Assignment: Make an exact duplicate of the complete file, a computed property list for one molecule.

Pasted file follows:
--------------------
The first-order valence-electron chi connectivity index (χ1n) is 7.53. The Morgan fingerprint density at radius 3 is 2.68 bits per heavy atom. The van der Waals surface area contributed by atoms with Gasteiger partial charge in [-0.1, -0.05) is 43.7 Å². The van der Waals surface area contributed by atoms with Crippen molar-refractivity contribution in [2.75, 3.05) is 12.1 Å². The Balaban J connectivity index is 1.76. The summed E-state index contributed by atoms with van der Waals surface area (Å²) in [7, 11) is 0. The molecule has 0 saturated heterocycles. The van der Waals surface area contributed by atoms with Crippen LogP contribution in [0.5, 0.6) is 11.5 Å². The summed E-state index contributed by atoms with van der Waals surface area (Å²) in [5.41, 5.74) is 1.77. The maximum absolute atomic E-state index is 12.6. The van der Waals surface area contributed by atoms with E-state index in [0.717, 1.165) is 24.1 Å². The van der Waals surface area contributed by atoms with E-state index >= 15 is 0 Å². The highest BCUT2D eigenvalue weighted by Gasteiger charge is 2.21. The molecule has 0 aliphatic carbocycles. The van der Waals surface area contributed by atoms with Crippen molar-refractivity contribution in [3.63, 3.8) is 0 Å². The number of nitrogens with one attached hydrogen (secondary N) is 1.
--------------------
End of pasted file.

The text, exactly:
The first-order valence-electron chi connectivity index (χ1n) is 7.53. The Morgan fingerprint density at radius 3 is 2.68 bits per heavy atom. The van der Waals surface area contributed by atoms with Gasteiger partial charge in [-0.1, -0.05) is 43.7 Å². The van der Waals surface area contributed by atoms with Crippen molar-refractivity contribution in [2.75, 3.05) is 12.1 Å². The Balaban J connectivity index is 1.76. The summed E-state index contributed by atoms with van der Waals surface area (Å²) in [7, 11) is 0. The molecule has 0 saturated heterocycles. The van der Waals surface area contributed by atoms with Crippen LogP contribution in [0.5, 0.6) is 11.5 Å². The summed E-state index contributed by atoms with van der Waals surface area (Å²) in [5.41, 5.74) is 1.77. The maximum absolute atomic E-state index is 12.6. The van der Waals surface area contributed by atoms with E-state index in [0.717, 1.165) is 24.1 Å². The van der Waals surface area contributed by atoms with E-state index >= 15 is 0 Å². The highest BCUT2D eigenvalue weighted by Gasteiger charge is 2.21. The molecule has 0 aliphatic carbocycles. The van der Waals surface area contributed by atoms with Crippen molar-refractivity contribution in [3.63, 3.8) is 0 Å². The number of nitrogens with one attached hydrogen (secondary N) is 1.